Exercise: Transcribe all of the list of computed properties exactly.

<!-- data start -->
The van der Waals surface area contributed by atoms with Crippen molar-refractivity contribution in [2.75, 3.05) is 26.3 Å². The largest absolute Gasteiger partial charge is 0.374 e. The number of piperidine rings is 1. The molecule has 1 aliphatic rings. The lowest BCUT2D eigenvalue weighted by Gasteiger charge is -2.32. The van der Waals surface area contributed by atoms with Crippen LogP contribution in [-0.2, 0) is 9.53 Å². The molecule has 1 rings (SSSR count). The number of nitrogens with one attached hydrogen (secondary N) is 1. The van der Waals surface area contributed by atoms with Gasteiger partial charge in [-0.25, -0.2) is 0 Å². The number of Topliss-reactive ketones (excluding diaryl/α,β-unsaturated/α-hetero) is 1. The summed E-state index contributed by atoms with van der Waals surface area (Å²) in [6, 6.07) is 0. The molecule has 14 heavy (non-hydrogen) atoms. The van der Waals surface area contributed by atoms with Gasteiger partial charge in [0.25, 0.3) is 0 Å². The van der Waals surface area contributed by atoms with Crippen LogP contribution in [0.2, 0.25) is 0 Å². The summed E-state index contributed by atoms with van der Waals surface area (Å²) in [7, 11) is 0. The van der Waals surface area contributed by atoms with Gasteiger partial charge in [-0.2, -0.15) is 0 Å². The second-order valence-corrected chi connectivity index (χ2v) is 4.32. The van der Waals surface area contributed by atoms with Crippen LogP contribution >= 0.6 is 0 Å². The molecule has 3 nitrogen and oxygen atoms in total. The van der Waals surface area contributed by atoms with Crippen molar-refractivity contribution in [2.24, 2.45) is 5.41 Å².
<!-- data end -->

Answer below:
The van der Waals surface area contributed by atoms with Crippen molar-refractivity contribution in [2.75, 3.05) is 26.3 Å². The largest absolute Gasteiger partial charge is 0.374 e. The number of piperidine rings is 1. The molecule has 1 aliphatic rings. The lowest BCUT2D eigenvalue weighted by Gasteiger charge is -2.32. The van der Waals surface area contributed by atoms with Crippen LogP contribution in [-0.2, 0) is 9.53 Å². The molecule has 1 rings (SSSR count). The number of nitrogens with one attached hydrogen (secondary N) is 1. The van der Waals surface area contributed by atoms with Gasteiger partial charge in [-0.25, -0.2) is 0 Å². The number of Topliss-reactive ketones (excluding diaryl/α,β-unsaturated/α-hetero) is 1. The summed E-state index contributed by atoms with van der Waals surface area (Å²) in [6, 6.07) is 0. The molecule has 14 heavy (non-hydrogen) atoms. The van der Waals surface area contributed by atoms with Gasteiger partial charge in [0.25, 0.3) is 0 Å². The van der Waals surface area contributed by atoms with Crippen LogP contribution in [0.2, 0.25) is 0 Å². The summed E-state index contributed by atoms with van der Waals surface area (Å²) in [7, 11) is 0. The van der Waals surface area contributed by atoms with Gasteiger partial charge in [-0.2, -0.15) is 0 Å². The second-order valence-corrected chi connectivity index (χ2v) is 4.32. The van der Waals surface area contributed by atoms with Crippen LogP contribution >= 0.6 is 0 Å². The molecule has 3 nitrogen and oxygen atoms in total. The van der Waals surface area contributed by atoms with Crippen molar-refractivity contribution in [2.24, 2.45) is 5.41 Å².